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Updated watershed plan for Thunder Bay set in motion

 The Alpena Light stands on the Alpena Harbor between Lake Huron and the Thunder Bay River.
Corey Seeman
The Alpena Light stands on the Alpena Harbor between Lake Huron and the Thunder Bay River.

The state is awarding a $200,000 grant to help reduce pollution and protect the Thunder Bay River Watershed.

The watershed and its nearby coastal areas are relatively clean and healthy, with high water quality... Environmental advocates hope to keep it that way and say an updated watershed plan will help do just that.

Amy Nowakowski is with Huron Pines, the nonprofit receiving the grant. She said the new watershed plan will focus on targeting nonpoint pollution – like leaking septic systems and fertilizer runoff.

“Everyone that lives here and recreates here, we all can play a role in protecting the water," Nowakowski said. "Another part of the watershed management plan is to look at priority areas - places that are more pristine that we really want to focus on protection and restoration efforts.”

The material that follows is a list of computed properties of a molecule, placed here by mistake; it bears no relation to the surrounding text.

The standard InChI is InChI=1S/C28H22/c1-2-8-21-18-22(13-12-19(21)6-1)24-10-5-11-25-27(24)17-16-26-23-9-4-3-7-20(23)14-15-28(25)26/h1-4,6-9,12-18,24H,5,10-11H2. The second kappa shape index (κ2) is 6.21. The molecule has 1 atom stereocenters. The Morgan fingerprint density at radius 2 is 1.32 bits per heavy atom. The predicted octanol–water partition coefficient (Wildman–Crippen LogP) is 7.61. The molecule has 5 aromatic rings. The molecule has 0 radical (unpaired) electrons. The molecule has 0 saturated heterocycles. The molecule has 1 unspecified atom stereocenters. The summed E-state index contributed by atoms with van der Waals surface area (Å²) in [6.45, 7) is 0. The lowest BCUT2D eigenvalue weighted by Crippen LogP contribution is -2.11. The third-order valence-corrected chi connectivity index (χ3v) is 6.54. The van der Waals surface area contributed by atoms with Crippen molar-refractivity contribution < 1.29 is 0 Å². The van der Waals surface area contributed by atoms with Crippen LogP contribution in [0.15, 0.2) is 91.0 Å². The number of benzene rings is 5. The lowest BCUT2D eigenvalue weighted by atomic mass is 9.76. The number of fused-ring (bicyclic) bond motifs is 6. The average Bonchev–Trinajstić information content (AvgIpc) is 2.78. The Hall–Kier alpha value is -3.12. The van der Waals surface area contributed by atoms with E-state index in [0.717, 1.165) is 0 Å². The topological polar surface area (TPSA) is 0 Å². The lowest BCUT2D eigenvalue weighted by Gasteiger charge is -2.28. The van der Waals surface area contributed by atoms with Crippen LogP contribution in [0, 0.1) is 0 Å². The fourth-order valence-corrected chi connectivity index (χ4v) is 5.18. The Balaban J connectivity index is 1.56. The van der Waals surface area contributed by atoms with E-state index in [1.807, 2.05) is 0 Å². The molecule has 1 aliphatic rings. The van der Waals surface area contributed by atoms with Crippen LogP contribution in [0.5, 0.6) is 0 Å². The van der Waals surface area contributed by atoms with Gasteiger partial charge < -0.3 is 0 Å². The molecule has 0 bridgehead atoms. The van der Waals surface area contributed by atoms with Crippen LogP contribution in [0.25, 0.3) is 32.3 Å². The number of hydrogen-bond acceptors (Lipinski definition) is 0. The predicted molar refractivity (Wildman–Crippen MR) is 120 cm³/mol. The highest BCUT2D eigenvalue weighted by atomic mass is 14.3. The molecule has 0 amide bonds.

Nowakowski said the current watershed plan is almost ten years old, and it no longer reflects the region.

“Things change on the ground over time, so updating the plans is really important," she said. "we have new information, and we can appropriately address any potential threats to water quality."

Nowakowksi said the next step is to work with key community members and collect data on the watershed.

After it’s completed, the watershed plan will need to be approved by the state and the EPA. If approved, the plan will qualify the region for more funding for water quality projects.

Teresa Homsi is an environmental reporter and Report for America Corps Member based in northern Michigan for WCMU. She covers rural environmental issues, focused on contamination, conservation, and climate change.